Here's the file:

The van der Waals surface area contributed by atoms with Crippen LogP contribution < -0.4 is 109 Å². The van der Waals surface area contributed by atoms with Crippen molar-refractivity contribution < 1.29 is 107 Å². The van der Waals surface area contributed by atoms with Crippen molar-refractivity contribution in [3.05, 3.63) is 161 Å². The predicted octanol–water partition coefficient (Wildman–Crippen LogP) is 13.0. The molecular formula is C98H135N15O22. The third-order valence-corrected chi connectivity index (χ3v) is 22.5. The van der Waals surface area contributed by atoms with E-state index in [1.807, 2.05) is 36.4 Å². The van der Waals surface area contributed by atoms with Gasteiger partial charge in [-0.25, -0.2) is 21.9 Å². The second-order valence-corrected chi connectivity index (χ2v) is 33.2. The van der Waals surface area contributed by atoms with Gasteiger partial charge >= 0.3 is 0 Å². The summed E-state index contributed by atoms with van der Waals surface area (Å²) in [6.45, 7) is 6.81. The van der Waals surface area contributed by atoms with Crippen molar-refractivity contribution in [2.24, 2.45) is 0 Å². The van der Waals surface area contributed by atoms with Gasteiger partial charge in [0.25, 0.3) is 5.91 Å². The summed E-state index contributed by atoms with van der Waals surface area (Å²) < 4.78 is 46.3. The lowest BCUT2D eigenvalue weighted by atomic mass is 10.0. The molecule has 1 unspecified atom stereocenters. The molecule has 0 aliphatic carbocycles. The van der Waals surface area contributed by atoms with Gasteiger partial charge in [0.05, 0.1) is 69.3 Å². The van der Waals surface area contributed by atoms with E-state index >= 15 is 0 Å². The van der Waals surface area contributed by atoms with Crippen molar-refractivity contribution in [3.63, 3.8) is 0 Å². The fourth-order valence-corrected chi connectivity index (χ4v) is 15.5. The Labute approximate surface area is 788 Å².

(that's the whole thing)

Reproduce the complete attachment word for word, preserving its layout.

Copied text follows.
The van der Waals surface area contributed by atoms with Crippen LogP contribution < -0.4 is 109 Å². The van der Waals surface area contributed by atoms with Crippen molar-refractivity contribution < 1.29 is 107 Å². The van der Waals surface area contributed by atoms with Crippen molar-refractivity contribution in [3.05, 3.63) is 161 Å². The predicted octanol–water partition coefficient (Wildman–Crippen LogP) is 13.0. The molecular formula is C98H135N15O22. The third-order valence-corrected chi connectivity index (χ3v) is 22.5. The van der Waals surface area contributed by atoms with E-state index in [1.807, 2.05) is 36.4 Å². The van der Waals surface area contributed by atoms with Gasteiger partial charge in [-0.25, -0.2) is 21.9 Å². The second-order valence-corrected chi connectivity index (χ2v) is 33.2. The van der Waals surface area contributed by atoms with Gasteiger partial charge >= 0.3 is 0 Å². The summed E-state index contributed by atoms with van der Waals surface area (Å²) in [6.45, 7) is 6.81. The van der Waals surface area contributed by atoms with Crippen molar-refractivity contribution in [2.24, 2.45) is 0 Å². The van der Waals surface area contributed by atoms with Gasteiger partial charge in [0.25, 0.3) is 5.91 Å². The summed E-state index contributed by atoms with van der Waals surface area (Å²) < 4.78 is 46.3. The lowest BCUT2D eigenvalue weighted by atomic mass is 10.0. The molecule has 1 unspecified atom stereocenters. The molecule has 0 aliphatic carbocycles. The van der Waals surface area contributed by atoms with Gasteiger partial charge in [0.05, 0.1) is 69.3 Å². The van der Waals surface area contributed by atoms with E-state index >= 15 is 0 Å². The van der Waals surface area contributed by atoms with Crippen molar-refractivity contribution in [3.63, 3.8) is 0 Å². The fourth-order valence-corrected chi connectivity index (χ4v) is 15.5. The Labute approximate surface area is 788 Å².